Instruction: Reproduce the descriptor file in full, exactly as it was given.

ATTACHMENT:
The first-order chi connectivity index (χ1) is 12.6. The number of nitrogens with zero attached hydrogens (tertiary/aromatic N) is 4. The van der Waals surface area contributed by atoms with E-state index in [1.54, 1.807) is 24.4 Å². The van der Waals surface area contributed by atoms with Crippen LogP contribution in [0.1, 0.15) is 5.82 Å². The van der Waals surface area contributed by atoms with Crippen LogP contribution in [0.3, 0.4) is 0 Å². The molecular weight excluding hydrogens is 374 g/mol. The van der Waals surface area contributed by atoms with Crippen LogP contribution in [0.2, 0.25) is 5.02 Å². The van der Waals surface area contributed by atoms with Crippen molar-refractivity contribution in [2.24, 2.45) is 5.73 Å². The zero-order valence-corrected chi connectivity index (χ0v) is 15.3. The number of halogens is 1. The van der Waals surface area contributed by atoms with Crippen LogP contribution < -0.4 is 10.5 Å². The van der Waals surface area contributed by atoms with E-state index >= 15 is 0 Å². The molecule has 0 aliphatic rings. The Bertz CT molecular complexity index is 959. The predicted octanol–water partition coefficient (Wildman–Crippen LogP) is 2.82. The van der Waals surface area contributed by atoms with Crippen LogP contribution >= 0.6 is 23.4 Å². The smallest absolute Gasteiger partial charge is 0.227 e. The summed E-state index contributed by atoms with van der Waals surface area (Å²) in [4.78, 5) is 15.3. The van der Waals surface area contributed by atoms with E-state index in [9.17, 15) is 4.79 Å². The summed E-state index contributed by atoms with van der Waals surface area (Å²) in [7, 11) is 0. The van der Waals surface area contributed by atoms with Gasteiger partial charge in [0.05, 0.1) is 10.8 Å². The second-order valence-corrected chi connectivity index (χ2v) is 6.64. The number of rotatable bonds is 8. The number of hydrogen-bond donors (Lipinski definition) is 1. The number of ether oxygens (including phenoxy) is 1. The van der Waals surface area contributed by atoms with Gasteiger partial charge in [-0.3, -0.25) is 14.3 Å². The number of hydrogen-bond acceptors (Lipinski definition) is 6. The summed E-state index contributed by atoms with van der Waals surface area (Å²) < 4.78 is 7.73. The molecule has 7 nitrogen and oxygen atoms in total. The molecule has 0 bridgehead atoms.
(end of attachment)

The first-order chi connectivity index (χ1) is 12.6. The number of nitrogens with zero attached hydrogens (tertiary/aromatic N) is 4. The van der Waals surface area contributed by atoms with E-state index in [1.54, 1.807) is 24.4 Å². The van der Waals surface area contributed by atoms with Crippen LogP contribution in [0.1, 0.15) is 5.82 Å². The van der Waals surface area contributed by atoms with Crippen LogP contribution in [0.3, 0.4) is 0 Å². The molecular weight excluding hydrogens is 374 g/mol. The van der Waals surface area contributed by atoms with Crippen LogP contribution in [0.2, 0.25) is 5.02 Å². The van der Waals surface area contributed by atoms with Crippen molar-refractivity contribution in [2.24, 2.45) is 5.73 Å². The zero-order valence-corrected chi connectivity index (χ0v) is 15.3. The number of halogens is 1. The van der Waals surface area contributed by atoms with Crippen LogP contribution < -0.4 is 10.5 Å². The van der Waals surface area contributed by atoms with E-state index >= 15 is 0 Å². The molecule has 0 aliphatic rings. The Bertz CT molecular complexity index is 959. The predicted octanol–water partition coefficient (Wildman–Crippen LogP) is 2.82. The van der Waals surface area contributed by atoms with Crippen LogP contribution >= 0.6 is 23.4 Å². The smallest absolute Gasteiger partial charge is 0.227 e. The summed E-state index contributed by atoms with van der Waals surface area (Å²) in [4.78, 5) is 15.3. The van der Waals surface area contributed by atoms with E-state index in [9.17, 15) is 4.79 Å². The summed E-state index contributed by atoms with van der Waals surface area (Å²) in [7, 11) is 0. The van der Waals surface area contributed by atoms with Gasteiger partial charge in [0.05, 0.1) is 10.8 Å². The second-order valence-corrected chi connectivity index (χ2v) is 6.64. The number of rotatable bonds is 8. The number of hydrogen-bond donors (Lipinski definition) is 1. The number of ether oxygens (including phenoxy) is 1. The van der Waals surface area contributed by atoms with Gasteiger partial charge in [-0.3, -0.25) is 14.3 Å². The number of hydrogen-bond acceptors (Lipinski definition) is 6. The summed E-state index contributed by atoms with van der Waals surface area (Å²) < 4.78 is 7.73. The molecule has 7 nitrogen and oxygen atoms in total. The molecule has 0 bridgehead atoms.